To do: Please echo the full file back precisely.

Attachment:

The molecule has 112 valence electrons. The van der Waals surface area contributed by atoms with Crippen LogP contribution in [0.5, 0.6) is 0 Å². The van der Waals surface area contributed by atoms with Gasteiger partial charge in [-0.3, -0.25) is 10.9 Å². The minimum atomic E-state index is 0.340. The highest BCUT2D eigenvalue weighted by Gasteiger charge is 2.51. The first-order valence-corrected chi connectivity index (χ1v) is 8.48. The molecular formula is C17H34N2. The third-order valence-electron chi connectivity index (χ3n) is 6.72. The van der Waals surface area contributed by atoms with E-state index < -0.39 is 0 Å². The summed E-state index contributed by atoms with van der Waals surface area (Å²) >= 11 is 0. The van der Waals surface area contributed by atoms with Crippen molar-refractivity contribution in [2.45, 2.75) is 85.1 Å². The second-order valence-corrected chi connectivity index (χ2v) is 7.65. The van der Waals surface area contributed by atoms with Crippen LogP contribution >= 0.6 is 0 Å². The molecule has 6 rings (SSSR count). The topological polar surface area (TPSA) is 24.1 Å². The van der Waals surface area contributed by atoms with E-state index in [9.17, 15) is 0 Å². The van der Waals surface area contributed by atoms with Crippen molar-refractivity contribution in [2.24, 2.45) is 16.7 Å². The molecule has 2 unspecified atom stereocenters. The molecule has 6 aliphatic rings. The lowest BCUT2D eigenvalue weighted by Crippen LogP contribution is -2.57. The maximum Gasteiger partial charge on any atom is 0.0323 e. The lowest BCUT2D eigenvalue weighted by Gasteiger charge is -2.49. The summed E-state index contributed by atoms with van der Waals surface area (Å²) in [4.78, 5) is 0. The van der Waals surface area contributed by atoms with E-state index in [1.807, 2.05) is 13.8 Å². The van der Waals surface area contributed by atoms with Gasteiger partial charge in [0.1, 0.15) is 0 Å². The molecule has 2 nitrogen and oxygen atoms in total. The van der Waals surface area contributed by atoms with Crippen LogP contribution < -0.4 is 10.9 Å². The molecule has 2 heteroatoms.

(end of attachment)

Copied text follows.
The molecule has 112 valence electrons. The van der Waals surface area contributed by atoms with Crippen LogP contribution in [0.5, 0.6) is 0 Å². The van der Waals surface area contributed by atoms with Gasteiger partial charge in [-0.3, -0.25) is 10.9 Å². The minimum atomic E-state index is 0.340. The highest BCUT2D eigenvalue weighted by Gasteiger charge is 2.51. The first-order valence-corrected chi connectivity index (χ1v) is 8.48. The molecular formula is C17H34N2. The third-order valence-electron chi connectivity index (χ3n) is 6.72. The van der Waals surface area contributed by atoms with E-state index < -0.39 is 0 Å². The summed E-state index contributed by atoms with van der Waals surface area (Å²) >= 11 is 0. The van der Waals surface area contributed by atoms with Crippen molar-refractivity contribution in [2.45, 2.75) is 85.1 Å². The second-order valence-corrected chi connectivity index (χ2v) is 7.65. The van der Waals surface area contributed by atoms with Crippen LogP contribution >= 0.6 is 0 Å². The molecule has 6 rings (SSSR count). The topological polar surface area (TPSA) is 24.1 Å². The van der Waals surface area contributed by atoms with E-state index in [9.17, 15) is 0 Å². The van der Waals surface area contributed by atoms with Crippen molar-refractivity contribution in [2.24, 2.45) is 16.7 Å². The molecule has 2 unspecified atom stereocenters. The molecule has 6 aliphatic rings. The lowest BCUT2D eigenvalue weighted by Crippen LogP contribution is -2.57. The maximum Gasteiger partial charge on any atom is 0.0323 e. The lowest BCUT2D eigenvalue weighted by Gasteiger charge is -2.49. The summed E-state index contributed by atoms with van der Waals surface area (Å²) in [4.78, 5) is 0. The van der Waals surface area contributed by atoms with E-state index in [1.807, 2.05) is 13.8 Å². The van der Waals surface area contributed by atoms with Gasteiger partial charge in [0.1, 0.15) is 0 Å². The molecule has 2 nitrogen and oxygen atoms in total. The van der Waals surface area contributed by atoms with Crippen LogP contribution < -0.4 is 10.9 Å². The molecule has 2 heteroatoms.